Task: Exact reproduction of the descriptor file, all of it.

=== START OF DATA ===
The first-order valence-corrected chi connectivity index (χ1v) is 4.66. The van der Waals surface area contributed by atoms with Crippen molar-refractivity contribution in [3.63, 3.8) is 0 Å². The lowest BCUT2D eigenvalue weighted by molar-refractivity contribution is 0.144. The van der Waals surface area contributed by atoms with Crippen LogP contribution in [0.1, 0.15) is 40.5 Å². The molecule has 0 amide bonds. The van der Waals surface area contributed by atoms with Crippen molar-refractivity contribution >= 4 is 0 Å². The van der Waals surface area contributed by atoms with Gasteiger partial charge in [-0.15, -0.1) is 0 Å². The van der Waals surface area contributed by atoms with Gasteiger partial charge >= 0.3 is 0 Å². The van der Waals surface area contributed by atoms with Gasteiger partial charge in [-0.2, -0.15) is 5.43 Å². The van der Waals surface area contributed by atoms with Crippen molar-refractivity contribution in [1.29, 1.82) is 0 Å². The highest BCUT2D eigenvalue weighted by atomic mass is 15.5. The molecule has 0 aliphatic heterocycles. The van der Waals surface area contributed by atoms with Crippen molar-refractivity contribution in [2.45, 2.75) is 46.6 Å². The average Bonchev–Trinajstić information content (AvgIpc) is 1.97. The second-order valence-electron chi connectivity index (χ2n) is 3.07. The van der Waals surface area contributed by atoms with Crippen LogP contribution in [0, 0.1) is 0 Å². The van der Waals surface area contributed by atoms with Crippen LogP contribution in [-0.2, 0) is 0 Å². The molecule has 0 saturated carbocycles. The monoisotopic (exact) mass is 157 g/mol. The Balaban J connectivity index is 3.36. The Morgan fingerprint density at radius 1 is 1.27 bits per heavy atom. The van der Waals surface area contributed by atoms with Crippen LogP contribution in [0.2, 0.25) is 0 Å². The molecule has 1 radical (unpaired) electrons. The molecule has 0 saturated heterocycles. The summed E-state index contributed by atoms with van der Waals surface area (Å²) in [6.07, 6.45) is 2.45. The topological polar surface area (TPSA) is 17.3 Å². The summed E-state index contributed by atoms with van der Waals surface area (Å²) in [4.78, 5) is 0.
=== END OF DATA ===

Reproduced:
The first-order valence-corrected chi connectivity index (χ1v) is 4.66. The van der Waals surface area contributed by atoms with Crippen molar-refractivity contribution in [3.63, 3.8) is 0 Å². The lowest BCUT2D eigenvalue weighted by molar-refractivity contribution is 0.144. The van der Waals surface area contributed by atoms with Crippen LogP contribution in [0.1, 0.15) is 40.5 Å². The molecule has 0 amide bonds. The van der Waals surface area contributed by atoms with Crippen molar-refractivity contribution >= 4 is 0 Å². The van der Waals surface area contributed by atoms with Gasteiger partial charge in [-0.15, -0.1) is 0 Å². The van der Waals surface area contributed by atoms with Gasteiger partial charge >= 0.3 is 0 Å². The van der Waals surface area contributed by atoms with Gasteiger partial charge in [-0.2, -0.15) is 5.43 Å². The van der Waals surface area contributed by atoms with Crippen molar-refractivity contribution in [1.29, 1.82) is 0 Å². The highest BCUT2D eigenvalue weighted by atomic mass is 15.5. The molecule has 0 aliphatic heterocycles. The van der Waals surface area contributed by atoms with Crippen molar-refractivity contribution in [2.45, 2.75) is 46.6 Å². The average Bonchev–Trinajstić information content (AvgIpc) is 1.97. The second-order valence-electron chi connectivity index (χ2n) is 3.07. The van der Waals surface area contributed by atoms with Crippen LogP contribution in [0, 0.1) is 0 Å². The van der Waals surface area contributed by atoms with Crippen LogP contribution in [-0.2, 0) is 0 Å². The molecule has 0 saturated carbocycles. The monoisotopic (exact) mass is 157 g/mol. The Balaban J connectivity index is 3.36. The Morgan fingerprint density at radius 1 is 1.27 bits per heavy atom. The van der Waals surface area contributed by atoms with Crippen LogP contribution in [0.2, 0.25) is 0 Å². The molecule has 1 radical (unpaired) electrons. The molecule has 0 saturated heterocycles. The summed E-state index contributed by atoms with van der Waals surface area (Å²) in [6.07, 6.45) is 2.45. The topological polar surface area (TPSA) is 17.3 Å². The summed E-state index contributed by atoms with van der Waals surface area (Å²) in [4.78, 5) is 0.